Wildlife & Biodiversity

Tree-planting campaigns can reduce, not improve biodiversity, shows study

Tree plantations can contradict the real purpose of planting trees, according to the study

 
By DTE Staff
Last Updated: Tuesday 23 June 2020
Forests have the biggest role to play in slowing down biodiversity loss from human interventions and in combating climate change Photo: Pexels

Poorly-designed and poorly-enforced campaigns to plant a large number of trees could backfire, according to a new study published in journal Nature Sustainability in June 22, 2020. There was a high risk that tree plantations could contradict the real purpose of planting trees, said Eric Lambin, the study’s co-author a professor in Stanford University’s School of Earth, Energy and Environmental Sciences.

Plantations that were poorly enforced could be responsible for releasing more carbon and losing biodiversity, Lambin added.

Forests have the biggest role to play in slowing down biodiversity loss from human interventions and in combating climate change as they sequester carbon as biomass. Keeping carbon sequestration and increasing biodiversity in mind, campaigns to plant trees gained a lot of traction in recent years.

The Bonn Challenge seeks to restore forest area more than eight times the size of the state of California in the US by 2030. Similarly, the Trillion Trees campaign aims to plant a trillion trees across the world.

Doing so without paying attention to local forest cover, however, would hinder such aims, said the study, taking into account the impact of subsidies given for such campaigns — the first of its kind to do so.

“In light of global enthusiasm to plant a trillion trees, it’s important to reflect on the impact of past policies,” said the study’s lead author Robert Heilmayr, an assistant professor at University of California, Santa Barbara, US.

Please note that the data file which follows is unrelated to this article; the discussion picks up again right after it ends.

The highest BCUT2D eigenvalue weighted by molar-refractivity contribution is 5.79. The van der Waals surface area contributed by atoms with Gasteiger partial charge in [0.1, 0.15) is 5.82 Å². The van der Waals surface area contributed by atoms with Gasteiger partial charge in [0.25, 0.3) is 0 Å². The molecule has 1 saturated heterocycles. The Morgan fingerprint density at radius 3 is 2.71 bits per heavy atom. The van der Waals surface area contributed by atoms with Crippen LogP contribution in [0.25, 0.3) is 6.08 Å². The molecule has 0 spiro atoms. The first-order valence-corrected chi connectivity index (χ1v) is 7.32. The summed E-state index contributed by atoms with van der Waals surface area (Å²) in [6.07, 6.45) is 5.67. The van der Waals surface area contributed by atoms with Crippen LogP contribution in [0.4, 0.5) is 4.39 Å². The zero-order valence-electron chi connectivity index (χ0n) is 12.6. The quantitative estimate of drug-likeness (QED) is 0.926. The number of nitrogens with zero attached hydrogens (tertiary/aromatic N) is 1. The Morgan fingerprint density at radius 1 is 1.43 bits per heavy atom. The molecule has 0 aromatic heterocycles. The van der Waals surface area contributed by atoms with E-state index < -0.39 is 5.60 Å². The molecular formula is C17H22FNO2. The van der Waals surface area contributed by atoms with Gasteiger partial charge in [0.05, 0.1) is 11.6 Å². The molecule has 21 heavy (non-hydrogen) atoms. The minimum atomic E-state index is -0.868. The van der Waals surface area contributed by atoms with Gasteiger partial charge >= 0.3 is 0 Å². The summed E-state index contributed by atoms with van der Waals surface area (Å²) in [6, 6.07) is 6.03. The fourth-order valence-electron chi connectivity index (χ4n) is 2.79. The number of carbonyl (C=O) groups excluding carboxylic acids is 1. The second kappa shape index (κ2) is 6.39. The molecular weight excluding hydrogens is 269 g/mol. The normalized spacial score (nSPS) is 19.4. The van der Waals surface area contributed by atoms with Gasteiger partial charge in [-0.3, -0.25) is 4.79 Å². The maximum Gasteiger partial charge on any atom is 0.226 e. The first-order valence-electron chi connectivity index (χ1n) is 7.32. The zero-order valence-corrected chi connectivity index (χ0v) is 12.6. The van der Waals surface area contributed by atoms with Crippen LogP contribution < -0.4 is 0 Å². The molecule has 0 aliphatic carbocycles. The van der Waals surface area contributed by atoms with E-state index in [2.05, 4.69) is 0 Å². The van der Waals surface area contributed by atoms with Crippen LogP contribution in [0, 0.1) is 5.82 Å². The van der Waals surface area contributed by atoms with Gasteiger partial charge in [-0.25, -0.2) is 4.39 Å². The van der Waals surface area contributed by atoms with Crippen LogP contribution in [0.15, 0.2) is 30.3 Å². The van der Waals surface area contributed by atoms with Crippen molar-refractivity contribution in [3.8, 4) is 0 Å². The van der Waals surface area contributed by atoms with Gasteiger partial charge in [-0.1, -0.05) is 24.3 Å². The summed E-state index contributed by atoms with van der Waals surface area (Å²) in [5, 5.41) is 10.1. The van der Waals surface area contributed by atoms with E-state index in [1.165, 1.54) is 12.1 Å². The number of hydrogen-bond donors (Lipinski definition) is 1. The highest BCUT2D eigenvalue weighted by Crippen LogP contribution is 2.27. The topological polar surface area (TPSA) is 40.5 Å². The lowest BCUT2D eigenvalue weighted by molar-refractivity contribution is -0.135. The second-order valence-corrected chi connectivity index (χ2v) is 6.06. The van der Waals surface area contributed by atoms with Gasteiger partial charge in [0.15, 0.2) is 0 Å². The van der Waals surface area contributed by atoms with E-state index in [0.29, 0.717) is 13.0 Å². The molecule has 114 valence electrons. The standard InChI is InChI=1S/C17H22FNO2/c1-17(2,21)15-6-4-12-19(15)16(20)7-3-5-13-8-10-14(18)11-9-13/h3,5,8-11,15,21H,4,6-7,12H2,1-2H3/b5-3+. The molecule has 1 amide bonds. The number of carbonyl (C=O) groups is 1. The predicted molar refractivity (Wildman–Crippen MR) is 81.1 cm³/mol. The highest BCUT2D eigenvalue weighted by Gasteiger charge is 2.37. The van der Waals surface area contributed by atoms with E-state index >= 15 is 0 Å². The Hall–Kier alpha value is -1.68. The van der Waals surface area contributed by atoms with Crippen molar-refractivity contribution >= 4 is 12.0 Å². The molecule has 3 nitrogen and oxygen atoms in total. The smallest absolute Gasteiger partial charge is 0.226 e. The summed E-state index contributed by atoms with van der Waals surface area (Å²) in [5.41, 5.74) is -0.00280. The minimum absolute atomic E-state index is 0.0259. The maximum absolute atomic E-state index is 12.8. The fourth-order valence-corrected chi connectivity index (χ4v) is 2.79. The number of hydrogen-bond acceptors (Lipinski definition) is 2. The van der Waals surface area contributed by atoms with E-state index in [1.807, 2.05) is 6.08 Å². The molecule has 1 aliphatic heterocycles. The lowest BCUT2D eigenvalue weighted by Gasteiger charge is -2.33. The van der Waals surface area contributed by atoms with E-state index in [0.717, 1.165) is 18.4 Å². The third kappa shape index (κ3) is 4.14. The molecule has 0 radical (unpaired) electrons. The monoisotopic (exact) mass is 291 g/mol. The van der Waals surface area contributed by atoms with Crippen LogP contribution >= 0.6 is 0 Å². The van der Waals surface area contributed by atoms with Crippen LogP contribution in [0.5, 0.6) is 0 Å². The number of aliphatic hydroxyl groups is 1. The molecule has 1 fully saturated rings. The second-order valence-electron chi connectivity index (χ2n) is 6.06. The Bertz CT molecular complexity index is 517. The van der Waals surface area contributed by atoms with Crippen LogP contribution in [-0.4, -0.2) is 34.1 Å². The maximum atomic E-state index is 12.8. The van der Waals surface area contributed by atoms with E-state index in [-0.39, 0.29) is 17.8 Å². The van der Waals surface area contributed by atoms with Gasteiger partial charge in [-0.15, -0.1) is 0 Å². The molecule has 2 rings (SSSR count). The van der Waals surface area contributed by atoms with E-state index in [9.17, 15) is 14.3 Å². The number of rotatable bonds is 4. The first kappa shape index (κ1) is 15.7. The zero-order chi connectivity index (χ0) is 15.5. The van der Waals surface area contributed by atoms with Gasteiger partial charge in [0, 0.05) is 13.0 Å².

The researchers looked at one of the world’s longest-running and influential subsidy policy: Chile’s Decree Law 701.

The law subsidised 75 per cent of afforestation costs and offered support for ongoing plantation management. Poor enforcement and budget limitations led to a situation where government subsidies replaced native forests with profitable tree plantations.

This in turn reduced native forest cover, with plantations, shrublands or marginal agricultural lands cropping up in areas where forests may have naturally regenerated, according to the study.

In the same way, it was found that nearly 80 per cent of the Bonn Challenge campaign commitments involved planting monoculture tree plantations or a limited mix of trees that produced products like fruit or rubber, instead of restoring natural forests.

Plantations sequester less carbon, are involved in less habitat creation and erosion control than natural forests.

If planted trees replace forests like grasslands or savannahs, the potential for replenishing biodiversity is lost, as such natural forest ecosystems have evolved to support unique, local biodiversity.

Plantations can, thus, only work if plantations efforts include strong subsidy restrictions, including prohibitions against replacing native forests with plantations.

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